Aoimori Railway Line

The Aoimori Railway Line (青い森鉄道線, Aoimori Tetsudō-sen?) is a rail line in Japan. It runs from Metoki Station in the town of Sannohe to Aomori Station in Aomori Prefecture.

Read more about Aoimori Railway LineOrganization, Station List, History

Other articles related to "railway, aoimori railway line, railways, line":

Y Felinheli - Etymology
... for the export of slate, which was transported to the quay on the purpose-built Dinorwic Railway narrow gauge railway later replaced by the Padarn Railway ...
Aoimori Railway Line - History
... The Aoimori Railway Line was completed as the Metoki – Shiriuchi portion of the Nippon Railway on September 1, 1891 ... When the Nippon Railway was nationalized on November 1, 1906 it became part of the Japanese National Railways (JNR) system and was designed part of the Tōhoku Main Line on October 12 ... and dissolution of the JNR on April 1, 1987, the line came under the control of the East Japan Railway Company (JR East) ...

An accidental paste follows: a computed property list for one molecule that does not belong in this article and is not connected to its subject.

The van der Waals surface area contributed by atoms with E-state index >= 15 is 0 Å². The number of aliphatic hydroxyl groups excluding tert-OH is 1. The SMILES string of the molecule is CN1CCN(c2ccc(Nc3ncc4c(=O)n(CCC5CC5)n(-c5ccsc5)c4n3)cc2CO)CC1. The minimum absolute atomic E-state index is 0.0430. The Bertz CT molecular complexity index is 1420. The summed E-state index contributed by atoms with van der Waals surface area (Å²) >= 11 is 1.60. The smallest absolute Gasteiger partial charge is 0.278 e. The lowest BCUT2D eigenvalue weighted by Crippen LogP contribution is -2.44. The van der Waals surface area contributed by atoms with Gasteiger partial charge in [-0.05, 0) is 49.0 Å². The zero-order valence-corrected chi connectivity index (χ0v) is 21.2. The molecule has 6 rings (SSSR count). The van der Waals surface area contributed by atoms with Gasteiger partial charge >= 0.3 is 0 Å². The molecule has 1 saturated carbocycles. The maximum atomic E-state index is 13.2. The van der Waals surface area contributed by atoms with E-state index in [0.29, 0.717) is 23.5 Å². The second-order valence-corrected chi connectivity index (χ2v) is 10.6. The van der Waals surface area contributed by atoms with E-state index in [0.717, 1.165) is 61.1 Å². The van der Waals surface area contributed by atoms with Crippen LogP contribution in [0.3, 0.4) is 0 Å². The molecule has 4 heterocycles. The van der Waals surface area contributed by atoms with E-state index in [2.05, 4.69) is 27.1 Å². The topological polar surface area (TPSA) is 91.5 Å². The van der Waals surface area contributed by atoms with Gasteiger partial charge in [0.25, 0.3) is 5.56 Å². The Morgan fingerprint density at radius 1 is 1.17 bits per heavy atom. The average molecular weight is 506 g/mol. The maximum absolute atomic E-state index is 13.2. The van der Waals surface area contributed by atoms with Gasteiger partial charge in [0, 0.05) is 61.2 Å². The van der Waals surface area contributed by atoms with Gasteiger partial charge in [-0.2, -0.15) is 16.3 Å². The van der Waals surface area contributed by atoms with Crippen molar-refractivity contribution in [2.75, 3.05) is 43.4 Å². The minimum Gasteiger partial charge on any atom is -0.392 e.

Oakworth
... Oakworth railway station is on the route of the Keighley and Worth Valley Railway and was a location in the film The Railway Children ...
Shimoda Station - Station Layout - Platforms
... 1 ■Aoimori Railway Line For Hachinohe 2 ■Aoimori Railway Line (siding) 3 ■Aoimori Railway Line For Aomori ...
Gloucester - Transport - Rail
... The city is also served by Gloucester railway station, with frequent services to some of the country's largest cities, London, Reading, Bristol, Cardiff, Nottingham and Birmingham ... Gloucester was the site of the Gloucester Railway Carriage and Wagon Company railway works, which have now closed ...

Famous quotes containing the words line and/or railway:

    Too many girls follow the line of least resistance—but a good line is hard to resist.
    Raoul Walsh, U.S. screenwriter. Frisco Doll (Mae West)

    Her personality had an architectonic quality; I think of her when I see some of the great London railway termini, especially St. Pancras, with its soot and turrets, and she overshadowed her own daughters, whom she did not understand—my mother, who liked things to be nice; my dotty aunt. But my mother had not the strength to put even some physical distance between them, let alone keep the old monster at emotional arm’s length.
    Angela Carter (1940–1992)